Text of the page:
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5 Tips For A Healthy Summer BBQ

No matter if you're grilling up a perfect meal for a carnivore or vegan, or just looking for new summer flavours, here are five tips to deliver tasty, non-traditional summer eats while keeping food fresh when eating outdoors.
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Close up of man grilling food on barbecue
Close up of man grilling food on barbecue

With the summer season almost here, many of us are planning to fire up the grill at picnics, cottages, backyards or rooftop parties. No matter if you're grilling up a perfect meal for a carnivore or vegan, or just looking for new summer flavours, here are five tips to deliver tasty, non-traditional summer eats while keeping food fresh when eating outdoors.

1. Safety First

No matter if you're preparing a healthy meal or tossing a few indulgent treats on the grill, safety it key. The first place to start is to make sure food is kept cool to keep from spoiling. With steamy outdoor temperatures comes a higher chance of foodborne illness as bacteria can rapidly multiply in warm, moist environments. To keep foods fresh when outdoors, keep them cold by transporting them in coolers filled with ice or ice packs. Like your fridge, your cooler should be kept below 4°C (40°F). While enjoying the outdoors, store the cooler in a shaded area and help keep the cold air in by not opening it too frequently. If any unrefrigerated food has been out for more than one hour in the sun, discard it. It's better to be safe than sorry.

Another important safety tip to keep in mind is to make sure meats are properly cooked. When cooking meat on the BBQ, use a digital thermometer to check internal cooking temperature to make sure any harmful bacteria has been cooked off.

2. Get Creative on the Grill

Instead of same old traditional beef burgers, chicken kabobs or Portobello mushroom caps, why not try grilling up something different? Add veggies to the grill, such as romaine lettuce, sweet potatoes, zucchini, jicama, carrots, or even spring onions. Have a sweet tooth? Try grilling fruit like avocados, melons, peaches, pineapples, cherries, grapes or bananas. While grilling different proteins might be obvious, this BBQ season is the time to be adventurous and try the unexpected like grilled Haloumi or brie cheese, extra firm tofu, shrimp, tuna or clams. You can even cook pizza, quesadillas or French toast on the grill!

3. Spice It Up

Spice blends are a great alternative to sugar-filled sauces and marinades for your meat, fish and poultry. With such a diverse option available, you can add different flavours to your BBQ favourites by just adding a different spice mix. For example, Harissa is a spice blend that is commonly used in North Africa and the Middle East. It's made up of a combination of dried red chilies, cumin, paprika, coriander and garlic, but can vary from region to region. It's great to add to chicken or beef, but is also a nice addition to vegetable dishes. When choosing a spice blend, check the ingredients -- it may contain salt. If so, skip using any added salt to the meal.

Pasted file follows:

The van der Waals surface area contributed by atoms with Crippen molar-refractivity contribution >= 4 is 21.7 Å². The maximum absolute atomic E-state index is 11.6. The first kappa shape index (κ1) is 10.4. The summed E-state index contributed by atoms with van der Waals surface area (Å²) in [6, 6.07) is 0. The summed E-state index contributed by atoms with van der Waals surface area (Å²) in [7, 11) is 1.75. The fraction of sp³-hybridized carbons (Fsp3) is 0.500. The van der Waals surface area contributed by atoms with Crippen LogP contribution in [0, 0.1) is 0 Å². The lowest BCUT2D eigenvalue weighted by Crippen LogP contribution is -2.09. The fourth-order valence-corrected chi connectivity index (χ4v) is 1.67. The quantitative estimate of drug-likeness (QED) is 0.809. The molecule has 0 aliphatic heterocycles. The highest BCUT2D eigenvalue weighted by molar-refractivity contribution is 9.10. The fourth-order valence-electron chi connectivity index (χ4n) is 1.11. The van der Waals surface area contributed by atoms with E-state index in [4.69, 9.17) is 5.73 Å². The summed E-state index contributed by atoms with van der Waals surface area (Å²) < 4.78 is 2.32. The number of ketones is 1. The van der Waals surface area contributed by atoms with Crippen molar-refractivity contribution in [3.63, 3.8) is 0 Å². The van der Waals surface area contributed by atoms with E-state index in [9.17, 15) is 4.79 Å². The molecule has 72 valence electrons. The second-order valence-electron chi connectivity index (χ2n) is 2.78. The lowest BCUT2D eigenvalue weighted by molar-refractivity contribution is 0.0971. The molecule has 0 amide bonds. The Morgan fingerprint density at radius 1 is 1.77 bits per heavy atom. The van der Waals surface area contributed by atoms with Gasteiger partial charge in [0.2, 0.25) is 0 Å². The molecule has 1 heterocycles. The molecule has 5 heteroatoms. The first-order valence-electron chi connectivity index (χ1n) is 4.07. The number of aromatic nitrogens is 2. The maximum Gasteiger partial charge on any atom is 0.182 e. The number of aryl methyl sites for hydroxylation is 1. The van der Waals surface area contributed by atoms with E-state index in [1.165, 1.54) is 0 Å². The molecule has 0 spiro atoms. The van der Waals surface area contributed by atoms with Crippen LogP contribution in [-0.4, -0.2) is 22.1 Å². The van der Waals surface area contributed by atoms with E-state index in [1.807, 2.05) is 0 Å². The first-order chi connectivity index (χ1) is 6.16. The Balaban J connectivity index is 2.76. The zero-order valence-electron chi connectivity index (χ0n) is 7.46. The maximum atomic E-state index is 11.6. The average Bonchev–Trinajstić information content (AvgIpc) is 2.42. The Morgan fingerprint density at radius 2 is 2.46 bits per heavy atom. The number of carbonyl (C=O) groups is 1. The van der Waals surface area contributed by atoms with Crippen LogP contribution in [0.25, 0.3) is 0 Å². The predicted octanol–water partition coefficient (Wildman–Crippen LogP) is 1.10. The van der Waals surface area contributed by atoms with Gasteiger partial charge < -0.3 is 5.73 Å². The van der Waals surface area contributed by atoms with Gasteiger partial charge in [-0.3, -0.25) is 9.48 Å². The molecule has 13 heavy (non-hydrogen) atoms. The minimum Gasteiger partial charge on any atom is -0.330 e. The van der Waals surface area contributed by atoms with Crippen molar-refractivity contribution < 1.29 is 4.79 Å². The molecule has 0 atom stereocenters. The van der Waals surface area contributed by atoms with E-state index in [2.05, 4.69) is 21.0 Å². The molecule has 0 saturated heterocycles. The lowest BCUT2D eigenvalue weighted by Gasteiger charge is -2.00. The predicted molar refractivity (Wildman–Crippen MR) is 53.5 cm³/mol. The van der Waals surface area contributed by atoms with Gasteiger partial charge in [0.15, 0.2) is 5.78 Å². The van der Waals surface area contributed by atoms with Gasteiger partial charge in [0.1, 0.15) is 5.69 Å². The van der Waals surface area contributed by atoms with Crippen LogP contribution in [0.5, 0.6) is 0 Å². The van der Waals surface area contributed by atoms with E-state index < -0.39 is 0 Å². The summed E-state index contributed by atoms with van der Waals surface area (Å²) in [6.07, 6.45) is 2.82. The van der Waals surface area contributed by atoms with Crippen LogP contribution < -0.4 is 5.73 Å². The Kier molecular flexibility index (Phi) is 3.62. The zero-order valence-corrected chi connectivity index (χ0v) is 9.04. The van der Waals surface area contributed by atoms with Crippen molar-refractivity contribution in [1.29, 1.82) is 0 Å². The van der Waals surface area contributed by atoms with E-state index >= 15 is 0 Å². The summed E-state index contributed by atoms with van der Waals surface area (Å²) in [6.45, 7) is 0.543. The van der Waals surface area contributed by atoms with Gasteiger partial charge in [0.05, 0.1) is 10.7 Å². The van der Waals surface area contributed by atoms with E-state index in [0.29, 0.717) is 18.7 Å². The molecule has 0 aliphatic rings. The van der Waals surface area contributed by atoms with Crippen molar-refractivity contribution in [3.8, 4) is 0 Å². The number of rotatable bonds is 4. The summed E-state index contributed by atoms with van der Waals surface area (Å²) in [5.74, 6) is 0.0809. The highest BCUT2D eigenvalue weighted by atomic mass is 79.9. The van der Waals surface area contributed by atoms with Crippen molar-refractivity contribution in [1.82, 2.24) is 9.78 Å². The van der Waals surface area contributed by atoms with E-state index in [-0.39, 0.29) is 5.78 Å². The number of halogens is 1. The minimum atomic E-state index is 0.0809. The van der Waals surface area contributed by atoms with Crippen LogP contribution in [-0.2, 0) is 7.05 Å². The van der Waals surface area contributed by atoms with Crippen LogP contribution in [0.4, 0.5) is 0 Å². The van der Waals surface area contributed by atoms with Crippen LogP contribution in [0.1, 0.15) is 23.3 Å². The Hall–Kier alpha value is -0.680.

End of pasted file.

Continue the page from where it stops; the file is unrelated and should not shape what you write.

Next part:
4. Refresh and Rehydrate

It's not new news, but it's important to stay hydrated, especially on hot days. Instead of reaching for sugar-sweetened beverages or alcoholic drinks (unfortunately alcohol is dehydrating), just go for water. To spruce it up, infuse your water with fruits or vegetables -- this is also a great way to use up any leftover herbs from recipes. Some easy combinations are: strawberry, lemon and basil; peach, thyme and ginger; or, for a little kick, try watermelon, mint and jalapeno.

Another great option is to turn your infused water into homemade iced tea -- without the sugar of course. Simply steep four bags of tea in eight cups of hot water for 20 to 30-minutes. Once steeped, transfer to a pitcher and refrigerate until chilled and add in fruits, veggies or herbs.

5. Cold Sweet Treats

Rather than reaching for store-bought popsicles or freezies, which often contain little fruit and a lot more sugar, flavour and water, try making your own frozen treats. All you need is a blender, popsicle molds and popsicle sticks (ice cube trays or leftover mini yogurt cups can also work). To get the most nutrition and flavour out of them, combine your summer fruits with a protein source like kefir, yogurt, nut butter, soft tofu or hemp seeds. Veggies can also be included, like beets, spinach or kale, and spices such as cinnamon, nutmeg, vanilla extract and more. Another option is to use a smoothie recipe and freeze it. Try a blueberry smoothie recipe which uses a soy beverage and ricotta for protein. To reduce the sugar, swap out the vanilla soy beverage for an unsweetened version.

Néma McGlynn is a registered dietitian with Loblaws. She is part of a network of more than 70 dietitians who provide free services like one-on-one consultations, assisted shopping, school tours and recipe ideas at locations across the country.

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